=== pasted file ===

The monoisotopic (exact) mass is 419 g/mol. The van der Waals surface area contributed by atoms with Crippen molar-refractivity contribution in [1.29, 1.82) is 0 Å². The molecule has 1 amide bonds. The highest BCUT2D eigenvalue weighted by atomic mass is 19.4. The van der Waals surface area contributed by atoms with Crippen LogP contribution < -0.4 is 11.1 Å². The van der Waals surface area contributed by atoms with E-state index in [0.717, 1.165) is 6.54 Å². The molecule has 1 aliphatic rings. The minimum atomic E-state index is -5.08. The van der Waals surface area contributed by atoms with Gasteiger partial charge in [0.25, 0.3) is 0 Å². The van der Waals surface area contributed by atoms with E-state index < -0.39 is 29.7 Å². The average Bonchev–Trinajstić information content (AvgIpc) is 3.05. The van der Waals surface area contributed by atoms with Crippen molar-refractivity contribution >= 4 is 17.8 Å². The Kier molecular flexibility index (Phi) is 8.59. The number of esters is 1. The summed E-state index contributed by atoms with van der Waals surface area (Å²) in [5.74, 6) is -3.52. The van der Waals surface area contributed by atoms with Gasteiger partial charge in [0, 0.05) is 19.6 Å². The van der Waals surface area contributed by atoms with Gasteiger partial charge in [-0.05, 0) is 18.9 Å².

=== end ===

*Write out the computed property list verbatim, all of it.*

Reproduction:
The monoisotopic (exact) mass is 419 g/mol. The van der Waals surface area contributed by atoms with Crippen molar-refractivity contribution in [1.29, 1.82) is 0 Å². The molecule has 1 amide bonds. The highest BCUT2D eigenvalue weighted by atomic mass is 19.4. The van der Waals surface area contributed by atoms with Crippen LogP contribution < -0.4 is 11.1 Å². The van der Waals surface area contributed by atoms with E-state index in [0.717, 1.165) is 6.54 Å². The molecule has 1 aliphatic rings. The minimum atomic E-state index is -5.08. The van der Waals surface area contributed by atoms with Gasteiger partial charge in [0.25, 0.3) is 0 Å². The van der Waals surface area contributed by atoms with E-state index < -0.39 is 29.7 Å². The average Bonchev–Trinajstić information content (AvgIpc) is 3.05. The van der Waals surface area contributed by atoms with Crippen molar-refractivity contribution >= 4 is 17.8 Å². The Kier molecular flexibility index (Phi) is 8.59. The number of esters is 1. The summed E-state index contributed by atoms with van der Waals surface area (Å²) in [5.74, 6) is -3.52. The van der Waals surface area contributed by atoms with Gasteiger partial charge in [0, 0.05) is 19.6 Å². The van der Waals surface area contributed by atoms with Gasteiger partial charge in [-0.05, 0) is 18.9 Å².